Sunday, March 11, 2012

Why have memory researchers ignored the synaesthesia of some exceptional study subjects?

References about case study subject TM (Tom Morton?)

Wilding, John M. and Valentine, Elizabeth R. (1994) Mnemonic wizardry with the telephone directory – But stories are another story. British Journal of Psychology. Volume 85 Issue 4 November 1994 p.501-509. DOI: 10.1111/j.2044-8295.1994.tb02537.x
EBSCOHost Accession Number 9501113342
[About TM. I could find no mention of synaesthesia in this journal paper. I think it is interesting that a quote included in this paper by TM from correspondence written to the authors implies that TM believes he has an unusual ability to imagine sensory experiences: "After spending three months compiling my notes on how to develop memory by using mnemonics, I noticed and realized a major flaw and that is the fact that my method is useless to the man in the street, but is only suitable for use and understanding for those who possess a remarkable imagination in which they not only can physically visualize but can also incorporate into the image smells, tastes, sounds, textures and many other concepts."]

Wilding, John M. and Valentine, Elizabeth R. (1997) Superior memory. Psychology Press, 1997.
[An interesting description of TM can be found on pages 106-114, with mentions of TM on other pages as well. On page 106 there is a description of TM's coloured number and flavoured number synaesthesias, although the authors don't explicitly label it as synaesthesia, but to be fair to the authors page 106 is listed in the book index as a page covering the subject of synaesthesia. The authors note "striking" similarities between experiences reported by TM and the account of "S" (Russian synaesthete mnemonist Solomon Shereshevskii) written by A. Luria.]

Maguire, Eleanor A., Valentine, Elizabeth R., Wilding, John M. & Kapur, Narinder (2002-3) Routes to remembering: the brains behind superior memory. Nature Neuroscience. Volume 6 Number 1 January 2003 p.90-95.
Published online: 16 December 2002 doi:10.1038/nn988
["We therefore examined eight participants who are or have been placed at the highest levels in the World Memory Championships, as well as two other individuals studied previously for their extraordinary memory accomplishments (see reports of TE and TM in ref. 3)." Reference number three in this study is the above book, so the TM referred to in this study must be the same TM as in the book. I can find no mention in this journal paper of TM or any of this study's subjects being synesthetes. The now-famous Daniel Tammet is known to have been one of the WMC participant study subjects in this study. He has since claimed that he is a synaesthete.]

References about Jill Price (also known as AJ)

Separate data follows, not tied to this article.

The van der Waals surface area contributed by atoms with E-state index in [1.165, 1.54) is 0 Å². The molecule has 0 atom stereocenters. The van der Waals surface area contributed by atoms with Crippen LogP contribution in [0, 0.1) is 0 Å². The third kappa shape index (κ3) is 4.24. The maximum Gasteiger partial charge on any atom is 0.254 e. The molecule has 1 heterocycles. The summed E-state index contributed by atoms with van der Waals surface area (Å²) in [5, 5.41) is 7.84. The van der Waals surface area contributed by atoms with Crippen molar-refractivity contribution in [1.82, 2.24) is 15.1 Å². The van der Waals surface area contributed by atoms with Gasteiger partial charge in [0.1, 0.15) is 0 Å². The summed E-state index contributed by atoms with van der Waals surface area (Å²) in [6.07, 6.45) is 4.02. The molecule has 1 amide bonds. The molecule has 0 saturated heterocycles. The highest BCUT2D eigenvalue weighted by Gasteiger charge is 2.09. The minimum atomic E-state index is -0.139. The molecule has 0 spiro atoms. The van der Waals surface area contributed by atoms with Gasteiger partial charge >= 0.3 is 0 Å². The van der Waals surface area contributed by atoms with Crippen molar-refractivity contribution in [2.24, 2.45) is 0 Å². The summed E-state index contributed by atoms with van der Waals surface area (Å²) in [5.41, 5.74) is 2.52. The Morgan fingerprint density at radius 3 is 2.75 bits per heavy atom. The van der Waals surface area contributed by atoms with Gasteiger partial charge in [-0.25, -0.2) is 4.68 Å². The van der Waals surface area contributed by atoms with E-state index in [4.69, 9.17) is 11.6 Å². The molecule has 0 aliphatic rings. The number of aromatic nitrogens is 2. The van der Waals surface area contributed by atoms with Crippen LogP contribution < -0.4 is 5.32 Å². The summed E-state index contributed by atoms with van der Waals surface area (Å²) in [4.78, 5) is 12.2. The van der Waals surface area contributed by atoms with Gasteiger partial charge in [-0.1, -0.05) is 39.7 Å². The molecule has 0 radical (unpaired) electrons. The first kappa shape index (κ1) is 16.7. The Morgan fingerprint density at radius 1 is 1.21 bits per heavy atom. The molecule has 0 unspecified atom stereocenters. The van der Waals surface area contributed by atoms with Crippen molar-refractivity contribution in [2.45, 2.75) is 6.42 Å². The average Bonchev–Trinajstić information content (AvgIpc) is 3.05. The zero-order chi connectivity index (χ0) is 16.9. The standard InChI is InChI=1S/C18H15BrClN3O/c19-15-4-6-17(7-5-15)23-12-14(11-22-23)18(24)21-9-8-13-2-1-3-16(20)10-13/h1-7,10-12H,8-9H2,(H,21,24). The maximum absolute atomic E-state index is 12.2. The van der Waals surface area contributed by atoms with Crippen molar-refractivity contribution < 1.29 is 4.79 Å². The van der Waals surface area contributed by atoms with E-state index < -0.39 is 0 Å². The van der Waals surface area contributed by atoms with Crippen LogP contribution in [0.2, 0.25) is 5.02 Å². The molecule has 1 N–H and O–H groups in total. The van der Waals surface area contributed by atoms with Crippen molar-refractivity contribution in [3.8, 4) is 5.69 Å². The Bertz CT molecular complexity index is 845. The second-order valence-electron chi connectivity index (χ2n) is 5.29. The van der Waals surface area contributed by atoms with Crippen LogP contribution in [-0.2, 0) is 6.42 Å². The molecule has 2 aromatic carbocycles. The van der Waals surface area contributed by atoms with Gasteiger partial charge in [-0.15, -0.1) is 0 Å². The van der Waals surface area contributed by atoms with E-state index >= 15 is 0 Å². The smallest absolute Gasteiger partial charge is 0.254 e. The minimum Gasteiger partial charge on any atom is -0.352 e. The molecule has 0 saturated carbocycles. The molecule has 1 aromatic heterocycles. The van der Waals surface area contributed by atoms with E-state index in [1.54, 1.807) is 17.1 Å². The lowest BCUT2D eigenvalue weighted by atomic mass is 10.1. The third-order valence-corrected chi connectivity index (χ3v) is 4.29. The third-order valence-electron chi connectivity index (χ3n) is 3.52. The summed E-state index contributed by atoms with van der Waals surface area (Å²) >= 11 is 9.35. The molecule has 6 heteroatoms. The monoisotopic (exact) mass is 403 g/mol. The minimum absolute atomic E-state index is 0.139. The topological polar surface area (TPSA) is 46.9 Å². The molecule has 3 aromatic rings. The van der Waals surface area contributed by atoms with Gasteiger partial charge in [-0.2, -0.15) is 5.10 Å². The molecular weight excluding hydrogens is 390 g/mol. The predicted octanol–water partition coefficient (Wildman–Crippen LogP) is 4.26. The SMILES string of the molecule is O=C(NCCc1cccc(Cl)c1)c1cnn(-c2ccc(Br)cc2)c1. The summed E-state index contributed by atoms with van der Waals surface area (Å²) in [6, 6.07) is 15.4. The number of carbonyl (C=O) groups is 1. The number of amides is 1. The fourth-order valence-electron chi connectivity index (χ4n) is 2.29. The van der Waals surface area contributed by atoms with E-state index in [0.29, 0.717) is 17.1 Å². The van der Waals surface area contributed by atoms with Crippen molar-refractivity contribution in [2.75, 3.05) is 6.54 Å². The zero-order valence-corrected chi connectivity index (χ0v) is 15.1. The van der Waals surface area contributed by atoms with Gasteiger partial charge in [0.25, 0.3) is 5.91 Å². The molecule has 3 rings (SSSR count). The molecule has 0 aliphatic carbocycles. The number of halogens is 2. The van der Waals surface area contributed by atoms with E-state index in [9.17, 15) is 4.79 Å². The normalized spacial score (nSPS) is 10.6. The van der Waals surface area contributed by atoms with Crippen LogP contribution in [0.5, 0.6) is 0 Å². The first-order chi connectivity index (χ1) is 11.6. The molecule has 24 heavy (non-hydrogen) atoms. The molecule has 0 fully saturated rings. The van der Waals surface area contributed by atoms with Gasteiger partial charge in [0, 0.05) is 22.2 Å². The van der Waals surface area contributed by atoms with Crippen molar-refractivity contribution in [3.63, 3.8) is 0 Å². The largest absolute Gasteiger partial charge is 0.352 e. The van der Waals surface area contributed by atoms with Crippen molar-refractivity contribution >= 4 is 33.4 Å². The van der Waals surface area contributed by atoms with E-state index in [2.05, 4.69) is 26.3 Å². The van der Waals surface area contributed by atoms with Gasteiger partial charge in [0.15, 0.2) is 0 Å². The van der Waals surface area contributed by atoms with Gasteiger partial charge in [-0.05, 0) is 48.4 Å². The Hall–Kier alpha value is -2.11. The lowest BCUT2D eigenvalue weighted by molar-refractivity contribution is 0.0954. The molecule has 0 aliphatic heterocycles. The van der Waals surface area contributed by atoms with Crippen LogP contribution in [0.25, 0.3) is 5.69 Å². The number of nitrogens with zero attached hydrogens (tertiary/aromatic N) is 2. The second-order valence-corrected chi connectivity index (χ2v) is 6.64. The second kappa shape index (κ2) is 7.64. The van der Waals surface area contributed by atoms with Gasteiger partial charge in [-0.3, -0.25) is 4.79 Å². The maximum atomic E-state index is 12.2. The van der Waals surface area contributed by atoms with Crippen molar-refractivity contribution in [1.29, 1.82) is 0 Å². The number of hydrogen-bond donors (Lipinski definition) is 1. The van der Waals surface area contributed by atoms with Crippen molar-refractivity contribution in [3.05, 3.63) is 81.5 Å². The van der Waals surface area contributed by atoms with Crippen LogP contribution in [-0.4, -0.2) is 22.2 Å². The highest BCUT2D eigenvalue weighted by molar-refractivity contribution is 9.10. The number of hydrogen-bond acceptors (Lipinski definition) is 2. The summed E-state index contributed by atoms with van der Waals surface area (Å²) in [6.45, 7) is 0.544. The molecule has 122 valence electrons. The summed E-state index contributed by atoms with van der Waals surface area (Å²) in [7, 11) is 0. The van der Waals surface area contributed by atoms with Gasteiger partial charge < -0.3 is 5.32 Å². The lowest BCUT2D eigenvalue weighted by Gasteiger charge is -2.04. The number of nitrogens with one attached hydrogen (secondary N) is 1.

Parker, Elizabeth S., Cahill, Larry, & McGaugh, James L. (2006) A case of unusual autobiographical remembering. Neurocase. Volume
12 Issue 1 February 2006. p. 35 – 49.
[The study subject AJ described in this paper is known to be Jill Price. Her time-space synaesthesia or number form synesthesia is amply described on page 42, but the study authors don't identify it as synesthesia.]

Price, Jill & Davis, Bart (2008) The woman who can't forget: the extraordinary story of living with the most remarkable memory known to science - a memoir. Free Press, May 2008.
[Price describes her time-space synesthesia on pages 30-31.]

Simner, Julia, Mayo, Neil, Spiller, Mary-Jane (2009) A foundation for savantism? Visuo-spatial synaesthetes present with cognitive benefits. Cortex. Volume 45, issue 10, November-December 2009, Pages 1246-1260.
[AJ is discussed in this paper and identified as a synaesthete.]


usethebrains godgiveyou said...

I haven't been keeping up...too many ways to go, but have you seen this?

If you haven't already, I think you should join the Autism Research Centre's volunteer list, and see what the SOB is up to...culls his participants from the internets...aye, that's science!!

Lili Marlene said...

Thanks for the info. Yes, you are right that it wouldn't be good science to solicit study subjects from the internet (or anywhere else for that matter) if the participants are self-selected, because this process will probably bias the characteristics of the group recruited. I'm not sure exactly whether this applies to this study or to this research team. It looks like they maintain a clubby group of study subjects, which seems rather questionable in itself. I would touch it with a barge pole - I've had enough of researchers and volunteering for their projects, and Cambridge is a place that I hold in low esteeem.

A quote from the study recruitment page:

"We are interested in
looking at these different abilities in people who have an Autistic Spectrum Condition and
comparing this to other groups, such as those with synaesthesia, and those from the general

And what about people who have both autism and synaesthesia? Do such people really exist? Baron-Cohen's ARC diagnosed Daniel Tammet as having both, but here they seem to discount the possibility that the two conditions can co-occur. Where's the science there?